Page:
by Brooke Davis
Published by Hachette, 2014
I loved this book. Like many people who’ve read it, I found it warmed my heart, tickled my funny bone and made me think, deeply.
Lost & Found is the story of seven year old Millie Bird, Eighty-seven year old Karl the touch-typist and Eighty-two year old Agatha Pantha. They are an unlikely trio, with unlikely names who get into all sorts of unlikely situations during a road trip in search of Millie’s mother. Everyone in this story has been left behind, even the minor characters, but the texture of each person’s grief is unique. Sometimes it is smooth and reflective and you can feel their grief because it would be your own. Other times it is like the nap of velvet; look at it one way and you see a woman who has lost her husband, look at it another and you see a woman who has lost her self.
Lost & Found is a funny book about grief and loneliness, and, as unlikely as it all is, it worked for me. The poignancy of loss, experienced by each character at the start of the story, is not dulled by the playfulness of Brooke Davis’s style. Rather it hums like a base note throughout, and I never felt the seriousness of the themes was overpowered by the melody of the story. I can’t imagine this book without the sweetness of that melody – with so much loss, it would be an unbearable read.
There is little more I can tell you about the plot without re-writing it, and I have not the talent of Brooke Davis. So instead I want to alert the prospective reader to another far more subtle pleasure of Lost & Found – it’s celebration of words.
Throughout her book, Brooke Davis plays with, explores and venerates words. They are not just the vehicle by which she travels along this story; they are the scenery, the background music, the glue that binds her characters. Karl’s fingers habitually type out every word he says, and his pockets are full of dashes stolen from computer key boards. On their own, they have no value, but he arranges them to spell out the words I AM HERE, imbuing the dashes, and his elderly , invisible self, with meaning.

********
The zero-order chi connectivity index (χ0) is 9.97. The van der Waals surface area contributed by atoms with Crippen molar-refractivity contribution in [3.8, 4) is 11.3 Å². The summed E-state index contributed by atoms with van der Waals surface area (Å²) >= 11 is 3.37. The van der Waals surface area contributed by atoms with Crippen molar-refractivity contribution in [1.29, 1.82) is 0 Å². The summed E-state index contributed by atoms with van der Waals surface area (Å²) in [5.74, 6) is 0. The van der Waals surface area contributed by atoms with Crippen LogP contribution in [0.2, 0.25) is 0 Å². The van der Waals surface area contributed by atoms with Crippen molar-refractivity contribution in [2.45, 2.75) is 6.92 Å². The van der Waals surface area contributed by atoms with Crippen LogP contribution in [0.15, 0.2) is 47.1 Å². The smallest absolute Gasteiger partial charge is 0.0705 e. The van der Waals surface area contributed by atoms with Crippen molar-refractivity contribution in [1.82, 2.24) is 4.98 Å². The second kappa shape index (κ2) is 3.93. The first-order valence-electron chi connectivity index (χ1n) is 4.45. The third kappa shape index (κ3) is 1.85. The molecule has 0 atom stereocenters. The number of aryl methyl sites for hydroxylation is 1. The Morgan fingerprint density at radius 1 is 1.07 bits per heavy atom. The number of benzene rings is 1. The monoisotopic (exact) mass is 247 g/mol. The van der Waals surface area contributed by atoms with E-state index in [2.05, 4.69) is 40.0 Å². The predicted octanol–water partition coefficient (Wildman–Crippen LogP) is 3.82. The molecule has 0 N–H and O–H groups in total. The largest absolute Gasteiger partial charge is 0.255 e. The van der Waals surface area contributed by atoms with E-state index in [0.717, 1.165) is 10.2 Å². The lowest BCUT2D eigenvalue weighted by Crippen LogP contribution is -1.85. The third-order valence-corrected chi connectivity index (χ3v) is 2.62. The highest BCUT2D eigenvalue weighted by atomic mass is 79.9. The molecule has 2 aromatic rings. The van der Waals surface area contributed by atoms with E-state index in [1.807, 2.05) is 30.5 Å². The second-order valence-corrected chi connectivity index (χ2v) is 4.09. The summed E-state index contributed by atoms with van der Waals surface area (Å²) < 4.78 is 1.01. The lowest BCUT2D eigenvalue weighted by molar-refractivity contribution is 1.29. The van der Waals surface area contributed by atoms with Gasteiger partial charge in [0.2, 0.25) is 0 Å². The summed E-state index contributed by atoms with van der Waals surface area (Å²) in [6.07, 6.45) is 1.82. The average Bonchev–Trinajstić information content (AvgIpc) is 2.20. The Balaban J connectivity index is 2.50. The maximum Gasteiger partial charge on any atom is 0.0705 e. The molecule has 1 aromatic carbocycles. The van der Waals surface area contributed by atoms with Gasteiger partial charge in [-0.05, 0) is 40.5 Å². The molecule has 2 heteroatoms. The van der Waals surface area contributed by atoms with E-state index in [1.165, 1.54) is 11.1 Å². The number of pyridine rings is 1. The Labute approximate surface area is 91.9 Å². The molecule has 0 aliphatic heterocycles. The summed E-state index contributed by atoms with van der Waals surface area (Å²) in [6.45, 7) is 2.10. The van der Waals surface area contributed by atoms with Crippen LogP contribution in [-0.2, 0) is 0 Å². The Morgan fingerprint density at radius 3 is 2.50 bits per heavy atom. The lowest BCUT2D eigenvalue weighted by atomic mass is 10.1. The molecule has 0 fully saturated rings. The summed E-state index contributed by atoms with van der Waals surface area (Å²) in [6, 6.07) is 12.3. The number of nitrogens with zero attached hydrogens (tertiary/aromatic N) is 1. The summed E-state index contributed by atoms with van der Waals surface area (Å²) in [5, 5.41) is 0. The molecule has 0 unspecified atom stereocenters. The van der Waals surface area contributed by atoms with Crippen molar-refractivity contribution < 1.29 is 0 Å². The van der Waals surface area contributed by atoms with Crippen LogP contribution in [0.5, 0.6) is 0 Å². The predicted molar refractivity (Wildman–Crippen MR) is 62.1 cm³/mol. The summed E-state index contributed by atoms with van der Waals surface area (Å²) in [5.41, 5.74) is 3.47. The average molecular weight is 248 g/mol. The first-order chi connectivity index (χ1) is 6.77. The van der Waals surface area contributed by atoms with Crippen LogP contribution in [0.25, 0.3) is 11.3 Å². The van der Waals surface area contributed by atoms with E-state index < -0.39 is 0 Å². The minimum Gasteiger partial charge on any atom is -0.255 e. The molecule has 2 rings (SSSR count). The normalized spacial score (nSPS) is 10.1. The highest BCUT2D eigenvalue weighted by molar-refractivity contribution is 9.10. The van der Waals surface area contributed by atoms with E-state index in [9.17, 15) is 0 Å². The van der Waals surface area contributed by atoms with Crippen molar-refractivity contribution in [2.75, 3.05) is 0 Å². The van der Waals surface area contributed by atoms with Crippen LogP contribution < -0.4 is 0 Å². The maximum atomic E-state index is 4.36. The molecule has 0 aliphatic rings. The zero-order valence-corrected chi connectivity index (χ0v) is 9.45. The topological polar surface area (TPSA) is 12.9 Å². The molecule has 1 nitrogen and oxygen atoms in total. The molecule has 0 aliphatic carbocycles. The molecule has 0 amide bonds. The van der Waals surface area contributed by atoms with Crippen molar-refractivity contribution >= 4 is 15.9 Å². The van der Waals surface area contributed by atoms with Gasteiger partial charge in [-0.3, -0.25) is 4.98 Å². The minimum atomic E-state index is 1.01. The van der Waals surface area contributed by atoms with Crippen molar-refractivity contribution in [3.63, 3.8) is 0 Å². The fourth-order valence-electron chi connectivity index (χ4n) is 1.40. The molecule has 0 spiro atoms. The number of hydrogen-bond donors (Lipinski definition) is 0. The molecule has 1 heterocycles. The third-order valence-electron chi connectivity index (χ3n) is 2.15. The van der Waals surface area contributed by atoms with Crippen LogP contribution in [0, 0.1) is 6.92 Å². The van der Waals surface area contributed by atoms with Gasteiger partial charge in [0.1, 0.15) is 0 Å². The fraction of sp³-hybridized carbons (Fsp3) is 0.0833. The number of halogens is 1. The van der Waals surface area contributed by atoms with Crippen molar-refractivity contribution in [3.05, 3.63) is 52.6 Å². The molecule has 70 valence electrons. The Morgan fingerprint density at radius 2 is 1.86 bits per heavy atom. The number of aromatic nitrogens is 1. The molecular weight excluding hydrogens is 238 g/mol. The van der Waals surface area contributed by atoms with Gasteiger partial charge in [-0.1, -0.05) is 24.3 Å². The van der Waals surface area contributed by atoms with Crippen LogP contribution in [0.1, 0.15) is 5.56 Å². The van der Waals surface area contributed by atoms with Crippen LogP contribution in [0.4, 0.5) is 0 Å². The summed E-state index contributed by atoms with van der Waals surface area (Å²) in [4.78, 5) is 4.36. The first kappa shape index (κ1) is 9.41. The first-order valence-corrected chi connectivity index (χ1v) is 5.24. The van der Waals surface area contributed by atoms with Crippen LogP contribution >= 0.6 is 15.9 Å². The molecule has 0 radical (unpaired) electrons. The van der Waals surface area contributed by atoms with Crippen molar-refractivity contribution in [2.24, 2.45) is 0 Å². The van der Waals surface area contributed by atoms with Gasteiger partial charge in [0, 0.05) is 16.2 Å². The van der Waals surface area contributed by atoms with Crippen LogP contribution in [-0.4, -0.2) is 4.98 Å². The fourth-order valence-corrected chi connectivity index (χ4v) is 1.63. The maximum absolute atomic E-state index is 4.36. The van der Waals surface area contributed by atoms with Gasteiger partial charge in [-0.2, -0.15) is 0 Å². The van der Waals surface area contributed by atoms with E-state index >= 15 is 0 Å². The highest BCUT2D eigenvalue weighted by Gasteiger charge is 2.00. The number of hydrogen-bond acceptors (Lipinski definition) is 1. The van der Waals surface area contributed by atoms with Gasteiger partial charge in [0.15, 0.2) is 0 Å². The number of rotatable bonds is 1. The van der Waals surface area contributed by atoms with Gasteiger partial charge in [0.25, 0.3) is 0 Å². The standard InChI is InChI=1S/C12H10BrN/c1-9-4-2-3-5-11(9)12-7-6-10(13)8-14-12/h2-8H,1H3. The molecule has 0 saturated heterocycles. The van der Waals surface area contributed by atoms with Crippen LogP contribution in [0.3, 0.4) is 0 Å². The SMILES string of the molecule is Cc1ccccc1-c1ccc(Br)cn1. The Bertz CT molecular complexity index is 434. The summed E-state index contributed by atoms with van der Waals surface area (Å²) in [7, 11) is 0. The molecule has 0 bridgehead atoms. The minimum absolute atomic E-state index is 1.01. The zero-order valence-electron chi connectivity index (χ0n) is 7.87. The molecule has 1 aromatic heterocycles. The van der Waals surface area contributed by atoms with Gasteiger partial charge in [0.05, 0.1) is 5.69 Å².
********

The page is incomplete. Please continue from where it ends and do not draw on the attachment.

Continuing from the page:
Agatha insists that any observation she makes with a ring of wisdom to it be written down immediately – ‘Never trust a woman skinnier than you!’ she shouts to Millie and Karl, then, ‘Write that down!’
For Millie, the words of strangers are curiosities she collects into poems as she walks through the carriage of a train – ‘Sandwiches / What? / and curtains / read this / potatoes’ . Words are also the cause of much confusion, and source of all her hope – IN HERE MUM she writes, over and over again.
The sound of words, their shape and flavour, are important to Brooke Davis, and I think Lost & Found is an ode to their power and potential. This is just one of many descriptions that brought me joy:
They yell outside the bakery, the supermarket, the pubs and in the main thoroughfare, chopping at words as though throwing their sentences into a blender.
Despite being a best-seller, this book is not universally loved, but neither is the sound of a Mr Whippy van, or the taste of ice cream on a hot day, or the scent of Jasmine at the end of a long wet winter. Some can’t get past the cute names, peculiar stereotypes and comically absurd situations, to appreciate the deeper reflections on ageing and love, on depression and devastating loss, on redemption, acceptance and gratitude. Or, on the power of words to hurt and to heal. I am reminded of the adage that a spoonful of sugar makes the medicine go down – there is serious intent in this book, and it has been delivered in the most delightful way.
Produced and recorded for Radio Northern Beaches, Sydney